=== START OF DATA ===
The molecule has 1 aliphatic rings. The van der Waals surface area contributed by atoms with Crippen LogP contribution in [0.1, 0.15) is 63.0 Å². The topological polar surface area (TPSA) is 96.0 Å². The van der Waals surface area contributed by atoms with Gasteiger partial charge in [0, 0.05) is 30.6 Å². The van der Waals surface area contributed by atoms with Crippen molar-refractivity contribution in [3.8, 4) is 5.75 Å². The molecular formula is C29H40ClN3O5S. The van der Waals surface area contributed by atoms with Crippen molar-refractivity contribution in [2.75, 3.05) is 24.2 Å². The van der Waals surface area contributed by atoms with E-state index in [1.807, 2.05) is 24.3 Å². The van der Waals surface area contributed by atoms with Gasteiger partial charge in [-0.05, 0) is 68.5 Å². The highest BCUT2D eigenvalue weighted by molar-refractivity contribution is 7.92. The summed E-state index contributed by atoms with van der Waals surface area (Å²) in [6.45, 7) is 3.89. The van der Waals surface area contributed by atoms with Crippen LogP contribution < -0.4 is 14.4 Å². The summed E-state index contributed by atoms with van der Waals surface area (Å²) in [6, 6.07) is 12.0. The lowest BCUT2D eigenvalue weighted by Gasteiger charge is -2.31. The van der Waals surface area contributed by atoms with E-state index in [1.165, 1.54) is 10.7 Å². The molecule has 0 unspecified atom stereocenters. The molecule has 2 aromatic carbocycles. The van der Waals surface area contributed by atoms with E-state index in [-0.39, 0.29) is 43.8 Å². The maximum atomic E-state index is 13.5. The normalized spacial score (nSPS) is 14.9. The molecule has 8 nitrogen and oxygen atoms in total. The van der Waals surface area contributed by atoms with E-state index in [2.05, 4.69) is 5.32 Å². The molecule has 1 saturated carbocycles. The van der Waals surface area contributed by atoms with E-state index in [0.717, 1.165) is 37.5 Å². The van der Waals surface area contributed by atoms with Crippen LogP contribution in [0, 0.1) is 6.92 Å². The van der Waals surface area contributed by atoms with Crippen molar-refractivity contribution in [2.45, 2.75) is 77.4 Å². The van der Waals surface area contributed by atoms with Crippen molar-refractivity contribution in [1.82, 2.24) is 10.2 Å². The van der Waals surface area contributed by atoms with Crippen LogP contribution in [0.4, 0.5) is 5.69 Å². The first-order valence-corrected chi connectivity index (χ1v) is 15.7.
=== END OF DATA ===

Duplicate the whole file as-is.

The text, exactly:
The molecule has 1 aliphatic rings. The van der Waals surface area contributed by atoms with Crippen LogP contribution in [0.1, 0.15) is 63.0 Å². The topological polar surface area (TPSA) is 96.0 Å². The van der Waals surface area contributed by atoms with Gasteiger partial charge in [0, 0.05) is 30.6 Å². The van der Waals surface area contributed by atoms with Crippen molar-refractivity contribution in [3.8, 4) is 5.75 Å². The molecular formula is C29H40ClN3O5S. The van der Waals surface area contributed by atoms with Crippen molar-refractivity contribution in [2.75, 3.05) is 24.2 Å². The van der Waals surface area contributed by atoms with E-state index in [1.807, 2.05) is 24.3 Å². The van der Waals surface area contributed by atoms with Gasteiger partial charge in [-0.05, 0) is 68.5 Å². The highest BCUT2D eigenvalue weighted by molar-refractivity contribution is 7.92. The summed E-state index contributed by atoms with van der Waals surface area (Å²) in [6.45, 7) is 3.89. The van der Waals surface area contributed by atoms with Crippen LogP contribution < -0.4 is 14.4 Å². The summed E-state index contributed by atoms with van der Waals surface area (Å²) in [6, 6.07) is 12.0. The lowest BCUT2D eigenvalue weighted by Gasteiger charge is -2.31. The van der Waals surface area contributed by atoms with E-state index in [1.165, 1.54) is 10.7 Å². The molecule has 0 unspecified atom stereocenters. The molecule has 2 aromatic carbocycles. The van der Waals surface area contributed by atoms with E-state index in [-0.39, 0.29) is 43.8 Å². The maximum atomic E-state index is 13.5. The normalized spacial score (nSPS) is 14.9. The molecule has 8 nitrogen and oxygen atoms in total. The van der Waals surface area contributed by atoms with E-state index in [2.05, 4.69) is 5.32 Å². The molecule has 1 saturated carbocycles. The van der Waals surface area contributed by atoms with E-state index in [0.717, 1.165) is 37.5 Å². The van der Waals surface area contributed by atoms with Crippen LogP contribution in [0, 0.1) is 6.92 Å². The van der Waals surface area contributed by atoms with Crippen molar-refractivity contribution in [2.45, 2.75) is 77.4 Å². The van der Waals surface area contributed by atoms with Crippen molar-refractivity contribution in [1.82, 2.24) is 10.2 Å². The van der Waals surface area contributed by atoms with Crippen LogP contribution in [0.4, 0.5) is 5.69 Å². The first-order valence-corrected chi connectivity index (χ1v) is 15.7.